For several years before the Dan O’Connell’s address, slave owners had been positioning themselves as the staunch defenders of human rights, at least when it came to the human rights of the Irish in Ireland and New England.
The slave owners’ efforts to win over the new immigrants did not go unnoticed by their abolitionist adversaries. William Lloyd Garrison, an abolitionist who believed that discriminating against the Irish would be self-defeating, authored a letter to a friend on the subject. Garrison wrote that there was a “stupendous conspiracy going on in the land. What means this sudden interest of the slave plunderers in the cause of Irish [home rule]? …Again, what means this sudden regard for the sacredness of ‘Southern institutions’ on the part of the leading Irish…? I will tell you. The game is ‘You tickle me and I will tickle you!’ In other words, the bargain obviously is…that the South shall go for [Irish civil rights], and the Irish, as a body, shall go for Southern slavery!”3
During the 1840s, slave owners throughout the South formed clubs to support Irish freedom and donated large amounts of money to the cause. They also made sure that the Democratic Party—which they controlled—opposed the anti-immigrant Know Nothings; that would convince Irish voters to side with a party that defended the enslavement of blacks at the same time as it supported the liberation of the Irish.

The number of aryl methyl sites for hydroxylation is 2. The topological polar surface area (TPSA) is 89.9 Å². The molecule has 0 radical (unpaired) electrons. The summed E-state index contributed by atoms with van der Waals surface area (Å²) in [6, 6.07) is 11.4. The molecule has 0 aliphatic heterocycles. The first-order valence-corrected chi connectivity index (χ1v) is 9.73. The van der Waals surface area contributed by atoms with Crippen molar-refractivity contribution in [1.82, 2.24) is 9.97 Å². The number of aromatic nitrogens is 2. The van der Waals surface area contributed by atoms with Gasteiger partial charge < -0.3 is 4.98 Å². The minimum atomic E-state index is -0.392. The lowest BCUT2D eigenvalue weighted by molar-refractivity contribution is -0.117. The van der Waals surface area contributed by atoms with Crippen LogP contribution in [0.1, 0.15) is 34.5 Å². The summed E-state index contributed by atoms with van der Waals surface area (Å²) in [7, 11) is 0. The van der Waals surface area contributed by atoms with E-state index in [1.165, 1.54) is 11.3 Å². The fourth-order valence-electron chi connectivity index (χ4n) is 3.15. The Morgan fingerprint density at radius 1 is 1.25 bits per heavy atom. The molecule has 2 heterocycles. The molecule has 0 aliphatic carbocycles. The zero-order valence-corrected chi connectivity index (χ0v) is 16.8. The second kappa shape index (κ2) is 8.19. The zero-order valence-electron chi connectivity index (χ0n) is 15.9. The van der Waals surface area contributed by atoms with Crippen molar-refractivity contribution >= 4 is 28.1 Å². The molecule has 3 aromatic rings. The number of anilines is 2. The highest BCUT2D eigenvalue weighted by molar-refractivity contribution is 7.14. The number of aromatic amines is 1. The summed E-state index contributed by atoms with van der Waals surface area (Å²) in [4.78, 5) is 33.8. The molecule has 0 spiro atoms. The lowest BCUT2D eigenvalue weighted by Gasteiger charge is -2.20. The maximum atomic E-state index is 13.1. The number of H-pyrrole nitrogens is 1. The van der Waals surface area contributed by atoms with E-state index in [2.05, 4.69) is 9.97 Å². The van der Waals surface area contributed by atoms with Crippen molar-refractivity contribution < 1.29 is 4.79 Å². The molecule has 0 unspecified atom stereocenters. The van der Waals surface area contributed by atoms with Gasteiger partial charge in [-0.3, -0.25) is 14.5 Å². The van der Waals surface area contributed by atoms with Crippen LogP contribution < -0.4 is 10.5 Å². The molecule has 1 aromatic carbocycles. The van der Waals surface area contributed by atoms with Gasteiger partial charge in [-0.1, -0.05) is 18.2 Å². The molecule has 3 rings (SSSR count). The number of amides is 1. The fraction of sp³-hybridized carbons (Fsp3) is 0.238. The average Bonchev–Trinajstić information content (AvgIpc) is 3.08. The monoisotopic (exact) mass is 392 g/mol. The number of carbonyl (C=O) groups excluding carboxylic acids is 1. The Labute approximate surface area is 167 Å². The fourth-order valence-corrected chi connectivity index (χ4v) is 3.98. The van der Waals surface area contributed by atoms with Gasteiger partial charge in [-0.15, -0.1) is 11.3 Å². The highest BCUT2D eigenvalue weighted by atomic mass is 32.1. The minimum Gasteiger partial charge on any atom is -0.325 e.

When they joined the Democratic Party by the hundreds of thousands, the Irish entered America’s premier school of white supremacy. In the next installment of The Immigrants’ Civil War, we’ll look at what they learned at that academy.
1. How the Irish Became White by Noel Ignatiev, Routledge (1995) p. 12. Ignatiev’s controversial book contains a challenging discussion of the construction of white identity. It tends to over-generalize about Irish attitudes on race, and its central premise, that the Irish were not white on arrival in the United States is not legally correct. In states that restricted voting to white men, the Irish were allowed to vote. In addition, Ignatiev relies on a very small sample of opinion leaders, ignoring modern opinion research on pre-Civil War America and Irish documentary sources.